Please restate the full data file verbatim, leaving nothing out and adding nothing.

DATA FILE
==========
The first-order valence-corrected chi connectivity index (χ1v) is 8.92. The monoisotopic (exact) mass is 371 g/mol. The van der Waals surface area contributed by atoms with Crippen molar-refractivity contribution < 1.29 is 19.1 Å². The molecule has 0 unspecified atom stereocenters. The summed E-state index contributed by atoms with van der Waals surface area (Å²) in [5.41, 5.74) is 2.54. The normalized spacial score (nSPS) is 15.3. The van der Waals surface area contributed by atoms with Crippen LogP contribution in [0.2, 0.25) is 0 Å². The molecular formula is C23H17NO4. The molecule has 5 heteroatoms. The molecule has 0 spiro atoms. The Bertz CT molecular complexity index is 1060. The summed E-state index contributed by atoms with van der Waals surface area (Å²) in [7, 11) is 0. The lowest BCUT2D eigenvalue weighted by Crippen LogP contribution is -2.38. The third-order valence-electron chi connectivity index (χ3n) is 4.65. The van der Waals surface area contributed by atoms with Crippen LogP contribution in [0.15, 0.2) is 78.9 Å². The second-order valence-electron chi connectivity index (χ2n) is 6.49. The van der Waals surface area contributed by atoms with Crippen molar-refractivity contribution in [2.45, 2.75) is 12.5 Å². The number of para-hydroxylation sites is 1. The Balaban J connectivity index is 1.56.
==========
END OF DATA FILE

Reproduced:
The first-order valence-corrected chi connectivity index (χ1v) is 8.92. The monoisotopic (exact) mass is 371 g/mol. The van der Waals surface area contributed by atoms with Crippen molar-refractivity contribution < 1.29 is 19.1 Å². The molecule has 0 unspecified atom stereocenters. The summed E-state index contributed by atoms with van der Waals surface area (Å²) in [5.41, 5.74) is 2.54. The normalized spacial score (nSPS) is 15.3. The van der Waals surface area contributed by atoms with Crippen LogP contribution in [0.2, 0.25) is 0 Å². The molecular formula is C23H17NO4. The molecule has 5 heteroatoms. The molecule has 0 spiro atoms. The Bertz CT molecular complexity index is 1060. The summed E-state index contributed by atoms with van der Waals surface area (Å²) in [7, 11) is 0. The lowest BCUT2D eigenvalue weighted by Crippen LogP contribution is -2.38. The third-order valence-electron chi connectivity index (χ3n) is 4.65. The van der Waals surface area contributed by atoms with Crippen LogP contribution in [0.15, 0.2) is 78.9 Å². The second-order valence-electron chi connectivity index (χ2n) is 6.49. The van der Waals surface area contributed by atoms with Crippen molar-refractivity contribution in [2.45, 2.75) is 12.5 Å². The number of para-hydroxylation sites is 1. The Balaban J connectivity index is 1.56.